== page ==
Sunday, 11 June 2017

Cartegena to Denia

We left Cartegena with light winds perfectly in the nose and “motor-sailed” along the coast. Other sailors motor-sailed directly into the wind and swell, while we tried to keep the main somewhat filled, which still required us to veer off at a 25 – 30 degree angle. It’s better for the sail and speed but not so good for the course. Heard on the radio: 34 people on a rubber boat somewhere in the vicinity of Cartegena. Keep an eye out, etc. Patrick saw a sea turtle. So much for the excitement for the day. After a demoralizing short-tack of 20 miles, we finally rounded the Palos headland and took a northerly turn up the coast, which finally allowed us to cut the motor and really sail, making 6 knots on a smooth sea for the next 20 miles. We anchored in the Torrevieja harbor just at the entrance where the pilot book says that anchoring is officially prohibited but tolerated. As we timidly rounded the corner to see what it looked like, we saw 4 other sailboats anchored and lots of space for us. Very calm night.

Watermelon break at the helm.
The weather report called for “sand haze” today. We had what now seems to be a typical day of Med sailing: calm and motor sailing for 2 hours, followed by excellent sailing for another 2 hours, followed by the wind building rapidly from 12 to 15 knots. This happens over a period of about 20 minutes. NOW is the time to put TWO reefs in the main. By the time you finish this exercise, the winds will be up to 20 knots. We were also treated to a crossed sea swell that was like hitting speed bumps on the highway. We sailed in this uncomfortable way for the next 4 hours. I read in the pilot that we could anchor off the beach of Campello with the jetty from the marina offering protection from the east winds. No such luck. As we reached Campello, the beach was completely roped off for swimmers up to the entrance of the harbor and there wasn’t even any place to shelter from the winds to take the sails down. We dropped the main and let it sit in its lazyjacks while we wobbled along the deck to put the fenders on. I tried calling on the vhf to see if the marina (small, private) had space for us but they didn’t answer. As we headed in, two marineros were waiting for us and signaled us to pull in to a berth next to the fuel station. They had seen us on the water and prepared an easy entry spot for us. The price was steep (39 euros) for the few hours we intended to stay, but we were both very happy to have a place for the night out of the wind. Weather update: thunderstorm warning with gale-force gusts. Skies steel grey. Very happy to be here indeed.

Lots of fish farms in this area.  Well marked but almost always placed on a direct line between your two ports.
To make up for the difficult day, Neptune and Eole gave us one of those rare, perfect sailing days that took us to the beautiful Cala Mascarat. We waited until the winds turned a bit southerly in the afternoon to leave Campello, and although we were on a close reach, we didn’t have to tack and sailed at 5 knots on a smooth sea the whole afternoon. Just as we arrived, we crossed the Greenwich Meridian, passing from West to East. (After a bit of study, we realized that we cross the Greenwich meridian each time we go from our home in Brittany to Paris, but that’s much less fun than crossing it at sea.) The Cala Mascarat was completely camouflaged in the cliffs and we triple-checked the gps positions as we pulled up blindly up to where it was supposed to be. Slowly we saw a patch of turquoise water appear around the corner that led into a small (1-2 boat max !) cala, perfect for the evening. Anchor down, photos, drinks, splashing feet in the 24 degree water. This is why we came to the Med. Around 2 a.m., the rocking and rolling woke us up. The swell had begun to wrap around the headland and enter the cala. We didn’t feel like trying out the new flopper stoppers at this hour, and the swell wasn’t so bad that we could sleep, although your could only really sleep on your back or stomach.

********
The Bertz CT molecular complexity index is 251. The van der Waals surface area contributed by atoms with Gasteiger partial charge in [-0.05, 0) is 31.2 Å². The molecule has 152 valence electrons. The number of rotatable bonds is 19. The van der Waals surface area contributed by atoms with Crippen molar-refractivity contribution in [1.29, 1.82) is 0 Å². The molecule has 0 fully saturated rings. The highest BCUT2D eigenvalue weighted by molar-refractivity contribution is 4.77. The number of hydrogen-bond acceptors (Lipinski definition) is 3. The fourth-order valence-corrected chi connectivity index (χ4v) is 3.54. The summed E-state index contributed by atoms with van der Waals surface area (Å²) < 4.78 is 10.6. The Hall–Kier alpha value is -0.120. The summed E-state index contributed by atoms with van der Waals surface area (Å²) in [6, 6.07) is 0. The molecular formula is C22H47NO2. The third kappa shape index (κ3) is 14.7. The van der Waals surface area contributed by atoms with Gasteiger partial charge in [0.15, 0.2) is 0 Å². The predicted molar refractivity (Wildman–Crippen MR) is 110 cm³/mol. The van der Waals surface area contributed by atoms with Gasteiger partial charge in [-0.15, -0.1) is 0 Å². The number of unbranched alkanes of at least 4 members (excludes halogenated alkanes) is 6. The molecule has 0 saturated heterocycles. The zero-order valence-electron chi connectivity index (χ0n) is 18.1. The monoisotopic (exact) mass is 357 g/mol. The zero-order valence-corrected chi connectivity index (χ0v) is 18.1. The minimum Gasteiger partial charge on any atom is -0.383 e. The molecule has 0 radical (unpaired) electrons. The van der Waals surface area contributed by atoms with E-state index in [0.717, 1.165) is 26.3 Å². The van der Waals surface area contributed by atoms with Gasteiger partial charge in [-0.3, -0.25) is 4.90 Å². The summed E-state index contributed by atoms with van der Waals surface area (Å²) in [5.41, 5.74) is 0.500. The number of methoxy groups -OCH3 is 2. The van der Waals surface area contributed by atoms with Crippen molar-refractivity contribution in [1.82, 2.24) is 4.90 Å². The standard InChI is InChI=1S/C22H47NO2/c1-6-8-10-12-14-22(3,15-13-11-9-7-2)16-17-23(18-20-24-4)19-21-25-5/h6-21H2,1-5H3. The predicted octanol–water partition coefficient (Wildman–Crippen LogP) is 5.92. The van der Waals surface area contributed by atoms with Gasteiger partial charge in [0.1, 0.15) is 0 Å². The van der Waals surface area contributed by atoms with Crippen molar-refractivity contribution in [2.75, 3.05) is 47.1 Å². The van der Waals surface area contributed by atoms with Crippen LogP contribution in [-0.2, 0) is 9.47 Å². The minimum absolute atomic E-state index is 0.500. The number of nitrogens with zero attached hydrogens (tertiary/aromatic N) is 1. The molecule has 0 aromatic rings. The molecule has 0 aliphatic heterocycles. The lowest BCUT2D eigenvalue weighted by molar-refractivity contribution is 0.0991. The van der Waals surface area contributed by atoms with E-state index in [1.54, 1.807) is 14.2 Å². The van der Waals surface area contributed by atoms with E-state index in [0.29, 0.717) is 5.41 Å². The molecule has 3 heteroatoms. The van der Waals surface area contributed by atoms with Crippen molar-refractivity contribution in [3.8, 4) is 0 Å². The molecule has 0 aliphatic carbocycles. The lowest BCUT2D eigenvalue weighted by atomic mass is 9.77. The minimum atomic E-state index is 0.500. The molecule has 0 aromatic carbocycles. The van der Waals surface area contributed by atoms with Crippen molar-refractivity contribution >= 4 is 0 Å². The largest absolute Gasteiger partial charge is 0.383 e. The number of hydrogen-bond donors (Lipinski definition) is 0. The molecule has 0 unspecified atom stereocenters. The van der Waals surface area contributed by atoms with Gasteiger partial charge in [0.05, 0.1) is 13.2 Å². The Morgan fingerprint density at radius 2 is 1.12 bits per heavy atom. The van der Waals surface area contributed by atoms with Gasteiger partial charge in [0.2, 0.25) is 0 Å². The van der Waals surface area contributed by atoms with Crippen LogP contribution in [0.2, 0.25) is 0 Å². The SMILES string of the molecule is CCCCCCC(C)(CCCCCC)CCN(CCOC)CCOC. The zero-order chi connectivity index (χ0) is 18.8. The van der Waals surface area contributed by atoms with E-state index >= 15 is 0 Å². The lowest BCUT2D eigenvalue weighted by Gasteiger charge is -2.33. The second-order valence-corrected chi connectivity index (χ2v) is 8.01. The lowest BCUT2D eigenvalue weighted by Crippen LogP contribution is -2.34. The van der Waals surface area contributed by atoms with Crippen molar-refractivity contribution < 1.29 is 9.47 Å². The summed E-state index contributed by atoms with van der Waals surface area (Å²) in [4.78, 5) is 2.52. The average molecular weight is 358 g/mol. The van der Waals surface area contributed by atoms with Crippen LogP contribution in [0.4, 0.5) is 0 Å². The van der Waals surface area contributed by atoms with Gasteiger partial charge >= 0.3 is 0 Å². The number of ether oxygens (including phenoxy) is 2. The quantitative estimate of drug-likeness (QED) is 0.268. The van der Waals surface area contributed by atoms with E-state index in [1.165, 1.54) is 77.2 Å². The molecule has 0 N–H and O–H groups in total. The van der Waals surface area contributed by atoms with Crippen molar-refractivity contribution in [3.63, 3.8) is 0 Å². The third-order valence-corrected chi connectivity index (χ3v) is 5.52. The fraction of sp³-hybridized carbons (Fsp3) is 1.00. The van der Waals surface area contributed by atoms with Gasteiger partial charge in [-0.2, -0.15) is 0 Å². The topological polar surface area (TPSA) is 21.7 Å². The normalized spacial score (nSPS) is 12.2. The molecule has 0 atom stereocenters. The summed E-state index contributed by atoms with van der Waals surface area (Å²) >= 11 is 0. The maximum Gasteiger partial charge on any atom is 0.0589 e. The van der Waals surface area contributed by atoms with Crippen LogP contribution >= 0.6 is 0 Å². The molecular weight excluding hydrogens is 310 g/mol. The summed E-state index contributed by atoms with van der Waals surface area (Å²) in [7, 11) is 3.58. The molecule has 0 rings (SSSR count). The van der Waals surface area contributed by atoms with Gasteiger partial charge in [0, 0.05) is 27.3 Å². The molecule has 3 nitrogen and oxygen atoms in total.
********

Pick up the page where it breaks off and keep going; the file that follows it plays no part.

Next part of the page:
We allowed ourselves to sleep in a bit and took off expecting to motor sail at least half of the day. We were pleasantly surprised with 11 knot winds on a beam reach that grew to 16-19 knots winds on a broad reach, allowing us to cruise along at 7 knots ! I saw two moon fish (weird creatures). As we rounded Cabo de Nao, the winds slowly slacked off and we finished the last two hours motoring along some of the most beautiful cliffs we’ve seen. We pulled into the large, modern port of Denia and promptly decided to stay for at least 4 days. The showers are THE nicest anywhere on the Spanish Med coast. The quays are concrete and very high, so we had to use our trusty plank even with a stern-to berth. It ain’t cheap here, but it’s a great place to wait for the hop to the Balearics, with a charming old town and lots of ship chandlers around (although a bike is very useful here).

We left La Linea almost exactly one month ago now. We have sailed approximately 65% of the time, although we have sailed on a few days where others probably would have waited or preferred to motor. Our average cost per night for this first month is about 20 Euros, although there is a significant jump from May to June prices. We hope to avoid marinas as much as possible in the islands, of course. We’ve seen some gorgeous sites, put the boat and ourselves through the necessary warm-up routine, made new friends, met up with old friends, and thoroughly enjoyed ourselves. And now - off to the islands !